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Facebook granted geolocation patent

The claims covered in the patent, awarded yesterday, are so broad that they may present implications for other geolocation-enabled services like Foursquare, Google Latitude, and Twitter.

Facebook has been awarded a patent that appears to give it sweeping intellectual property jurisdiction over location-enabled social networking, something that our colleagues at BNET first noticed on Wednesday. Considering the geolocation space still does not have a single dominant player, the possession of this kind of patent may be a powerful weapon for Facebook that has broad implications for the industry.

Patent no. 7,809,805, called "Systems and methods for automatically locating web-based social network members," is extremely detailed. Among the concepts it claims are the sending and receiving of location-based status messages (what are commonly known as "check-ins"), the technology to store these check-ins, the ability to sense a street address to store in a check-in, and the receiving of a friend's check-in.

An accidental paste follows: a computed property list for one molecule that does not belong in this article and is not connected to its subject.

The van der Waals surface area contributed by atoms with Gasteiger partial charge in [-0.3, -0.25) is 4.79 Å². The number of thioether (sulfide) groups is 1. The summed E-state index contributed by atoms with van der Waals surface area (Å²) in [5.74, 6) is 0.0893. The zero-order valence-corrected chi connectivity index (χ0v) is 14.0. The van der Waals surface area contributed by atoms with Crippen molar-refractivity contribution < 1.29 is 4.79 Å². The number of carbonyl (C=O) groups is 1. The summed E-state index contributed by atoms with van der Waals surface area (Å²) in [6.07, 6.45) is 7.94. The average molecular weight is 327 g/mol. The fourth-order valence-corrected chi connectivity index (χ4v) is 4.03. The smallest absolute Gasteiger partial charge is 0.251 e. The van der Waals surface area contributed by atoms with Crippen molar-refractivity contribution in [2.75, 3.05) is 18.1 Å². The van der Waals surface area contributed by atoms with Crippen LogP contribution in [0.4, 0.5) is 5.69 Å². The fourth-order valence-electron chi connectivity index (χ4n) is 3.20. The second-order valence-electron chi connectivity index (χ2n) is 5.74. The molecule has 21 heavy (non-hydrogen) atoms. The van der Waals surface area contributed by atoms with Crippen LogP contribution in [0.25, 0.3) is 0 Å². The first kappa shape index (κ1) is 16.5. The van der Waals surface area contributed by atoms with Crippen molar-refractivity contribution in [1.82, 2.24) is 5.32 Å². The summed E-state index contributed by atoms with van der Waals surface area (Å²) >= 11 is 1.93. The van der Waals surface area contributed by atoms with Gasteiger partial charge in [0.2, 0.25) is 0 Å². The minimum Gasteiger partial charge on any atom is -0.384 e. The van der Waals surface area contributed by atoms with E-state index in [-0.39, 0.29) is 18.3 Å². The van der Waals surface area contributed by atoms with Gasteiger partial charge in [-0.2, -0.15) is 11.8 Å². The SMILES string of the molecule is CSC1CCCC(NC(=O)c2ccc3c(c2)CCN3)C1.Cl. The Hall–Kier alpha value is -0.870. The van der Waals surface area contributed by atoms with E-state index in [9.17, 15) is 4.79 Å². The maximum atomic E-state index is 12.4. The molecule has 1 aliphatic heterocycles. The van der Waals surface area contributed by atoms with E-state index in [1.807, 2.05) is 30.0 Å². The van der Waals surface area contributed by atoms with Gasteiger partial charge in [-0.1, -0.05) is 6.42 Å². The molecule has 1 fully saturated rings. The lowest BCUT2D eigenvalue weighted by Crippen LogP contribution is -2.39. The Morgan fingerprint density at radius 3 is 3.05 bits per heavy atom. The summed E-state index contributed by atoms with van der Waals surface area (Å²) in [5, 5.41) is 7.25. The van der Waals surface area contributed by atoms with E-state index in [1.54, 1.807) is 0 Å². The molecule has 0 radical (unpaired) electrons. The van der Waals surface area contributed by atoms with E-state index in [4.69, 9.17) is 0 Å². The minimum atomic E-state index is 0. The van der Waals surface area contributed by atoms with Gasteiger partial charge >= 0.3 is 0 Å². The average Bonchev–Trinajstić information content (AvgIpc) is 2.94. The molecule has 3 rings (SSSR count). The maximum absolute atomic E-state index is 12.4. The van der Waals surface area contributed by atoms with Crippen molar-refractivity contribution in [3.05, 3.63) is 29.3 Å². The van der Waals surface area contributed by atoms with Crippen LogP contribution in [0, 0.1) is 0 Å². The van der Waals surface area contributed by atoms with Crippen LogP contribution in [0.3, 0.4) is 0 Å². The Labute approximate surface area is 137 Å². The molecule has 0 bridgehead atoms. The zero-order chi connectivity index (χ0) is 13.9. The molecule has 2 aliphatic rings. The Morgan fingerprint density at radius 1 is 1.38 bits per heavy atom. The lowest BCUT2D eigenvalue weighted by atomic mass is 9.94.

Facebook was, by many accounts, late to the game on geolocation. It mulled purchasing Foursquare, currently the most talked-about start-up in the space, but after Foursquare asked for a higher price tag Facebook withdrew its bid. In August, Facebook launched Facebook Places, a "check-in" service that would ultimately enable third parties to incorporate geolocation into their Facebook apps. And while Facebook CEO Mark Zuckerberg said today that Facebook Places is "already by far the biggest places and location application that's out there," there are still plenty of competitors. Foursquare, despite recent server outages, dominates headlines. Google still has its Latitude platform. And Twitter recently turned on "geotagging" of tweets.

Some in the tech industry are worried that this patent gives Facebook too much power. We've seen this concern before. Earlier this year, Facebook was awarded a patent pertaining to its "news feed" technology, which some prominent members in the tech community slammed as an anticompetitive gesture that could snuff out any other companies building real-time streaming technology. You haven't, however,heard the likes of Twitter complaining about it. (That doesn't mean it won't be in the future.)

Facebook also owns a portfolio of social-media patents that it acquired from erstwhile rival Friendster.